The exception was a Swedish boat that arrived after a 5 day sail from Sri Lanka just three days after us (but one day after the border was closed).  We listened on the VHF radio as the skipper, in wonderfully calm and measured tones, patiently explained to the coastguard over and over that there was nowhere safe for him to sail onwards to.  He sailed backwards and forwards for 12 hours, while his embassy negotiated with the Maldives government, and was eventually given permission to anchor.
Some 7 weeks later he remains here, in limbo.  Neither cleared into the country, nor being moved on, he and his wife must remain on board, and are not allowed to interact with the other yachts anchored just metres away.

But this version of purgatory is much, much better than the alternative, and the other sailors nearby are full of admiration for his steadfastness and refusal to put his ship and crew into danger.
The truth is that for the other yachts who did manage to get officially cleared in, life is not that much better. 
We do have the ability to visit each other on our yachts (and that is significant), and where we are anchored has beautiful coral, lots of fish, and occasional visits from turtles, dolphins and manta rays.
One upside? The sea life here is AMAZING!
These are wonderful privileges, especially compared to some of our fellow cruisers locked down elsewhere in the world, but the good news stops there.
Shore access is still limited to just one 200m long, uninhabited rocky island on the other side of the atoll from Uligan.  To access the island we need permission from the coastguard to sail 5 miles to get there, and then permission again to disembark.  We must report back to the coastguard when we are back on board.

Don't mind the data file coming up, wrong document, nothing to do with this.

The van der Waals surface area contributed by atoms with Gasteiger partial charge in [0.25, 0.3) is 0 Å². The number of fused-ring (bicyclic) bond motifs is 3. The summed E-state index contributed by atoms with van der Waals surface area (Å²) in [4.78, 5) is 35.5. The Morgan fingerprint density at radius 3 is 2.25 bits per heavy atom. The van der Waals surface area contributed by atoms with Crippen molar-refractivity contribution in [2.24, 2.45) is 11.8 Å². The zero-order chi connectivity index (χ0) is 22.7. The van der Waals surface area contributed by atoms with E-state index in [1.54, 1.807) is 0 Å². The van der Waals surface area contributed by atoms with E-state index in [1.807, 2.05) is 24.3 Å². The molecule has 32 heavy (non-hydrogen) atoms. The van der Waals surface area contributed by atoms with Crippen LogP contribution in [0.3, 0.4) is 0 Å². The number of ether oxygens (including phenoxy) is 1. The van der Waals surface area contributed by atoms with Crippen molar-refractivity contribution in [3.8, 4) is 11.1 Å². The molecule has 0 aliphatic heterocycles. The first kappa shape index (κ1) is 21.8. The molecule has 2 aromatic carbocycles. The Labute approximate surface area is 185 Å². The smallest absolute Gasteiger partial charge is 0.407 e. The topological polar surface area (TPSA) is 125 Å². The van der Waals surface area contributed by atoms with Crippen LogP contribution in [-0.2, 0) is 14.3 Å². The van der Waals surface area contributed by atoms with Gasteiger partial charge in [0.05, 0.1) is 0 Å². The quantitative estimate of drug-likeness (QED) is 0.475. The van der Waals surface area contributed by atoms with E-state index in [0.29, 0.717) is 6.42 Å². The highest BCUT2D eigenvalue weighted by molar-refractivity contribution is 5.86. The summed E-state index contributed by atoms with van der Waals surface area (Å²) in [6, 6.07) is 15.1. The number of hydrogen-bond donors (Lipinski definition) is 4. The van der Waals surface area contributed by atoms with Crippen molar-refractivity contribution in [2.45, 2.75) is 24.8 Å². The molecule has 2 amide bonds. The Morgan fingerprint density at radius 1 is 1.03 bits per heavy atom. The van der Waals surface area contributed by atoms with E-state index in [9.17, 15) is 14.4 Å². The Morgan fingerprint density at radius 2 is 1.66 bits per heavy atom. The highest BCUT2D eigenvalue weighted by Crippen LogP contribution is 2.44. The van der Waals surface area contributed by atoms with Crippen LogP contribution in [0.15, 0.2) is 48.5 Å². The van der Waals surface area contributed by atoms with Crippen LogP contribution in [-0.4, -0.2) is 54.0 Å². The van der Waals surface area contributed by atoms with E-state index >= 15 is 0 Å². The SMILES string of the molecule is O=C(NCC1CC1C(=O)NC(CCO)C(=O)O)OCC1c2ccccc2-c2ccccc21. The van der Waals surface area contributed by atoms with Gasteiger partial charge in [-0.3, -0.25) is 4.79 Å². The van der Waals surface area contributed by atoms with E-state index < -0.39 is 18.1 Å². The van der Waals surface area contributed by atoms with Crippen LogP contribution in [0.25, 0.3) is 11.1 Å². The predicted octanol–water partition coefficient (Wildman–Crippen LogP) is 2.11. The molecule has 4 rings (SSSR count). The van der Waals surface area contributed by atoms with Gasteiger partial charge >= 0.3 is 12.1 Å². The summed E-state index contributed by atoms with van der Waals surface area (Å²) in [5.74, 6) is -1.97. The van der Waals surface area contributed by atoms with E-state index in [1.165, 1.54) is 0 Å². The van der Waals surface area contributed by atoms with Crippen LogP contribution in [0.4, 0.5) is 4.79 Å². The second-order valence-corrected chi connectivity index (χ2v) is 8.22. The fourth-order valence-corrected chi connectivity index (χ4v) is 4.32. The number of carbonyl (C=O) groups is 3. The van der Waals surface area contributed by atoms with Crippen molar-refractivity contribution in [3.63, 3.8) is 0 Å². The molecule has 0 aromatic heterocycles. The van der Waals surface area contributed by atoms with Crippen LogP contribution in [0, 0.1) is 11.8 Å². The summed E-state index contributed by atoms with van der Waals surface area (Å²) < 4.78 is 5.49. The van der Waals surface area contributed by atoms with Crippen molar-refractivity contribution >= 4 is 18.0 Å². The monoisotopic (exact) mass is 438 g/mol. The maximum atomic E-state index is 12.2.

A turn for the worse
The Maldivian authorities have been helpful, providing regular supplies of basic groceries and diesel, and so the plan has been to sit out the worst of the coronavirus in Uligan, and then resume our onwards journey when borders reopened.
We have also come to realise that Africa is not a suitable onwards destination over the next 12 months even if the borders do open up, due to the risk of civil unrest there, as well as a lack of medical facilities suited to dealing with Covid-19, so we had started to think about alternative routes when last week the situation took a turn for the worse.
After a period of stability and low infection rates, the virus has begun to spread rapidly through the Maldives, and we received initially a coastguard call, and then a written message from our agent, stating that the authorities have asked all foreign yachts in the Maldives to prepare for an emergency departure if the situation continues to deteriorate.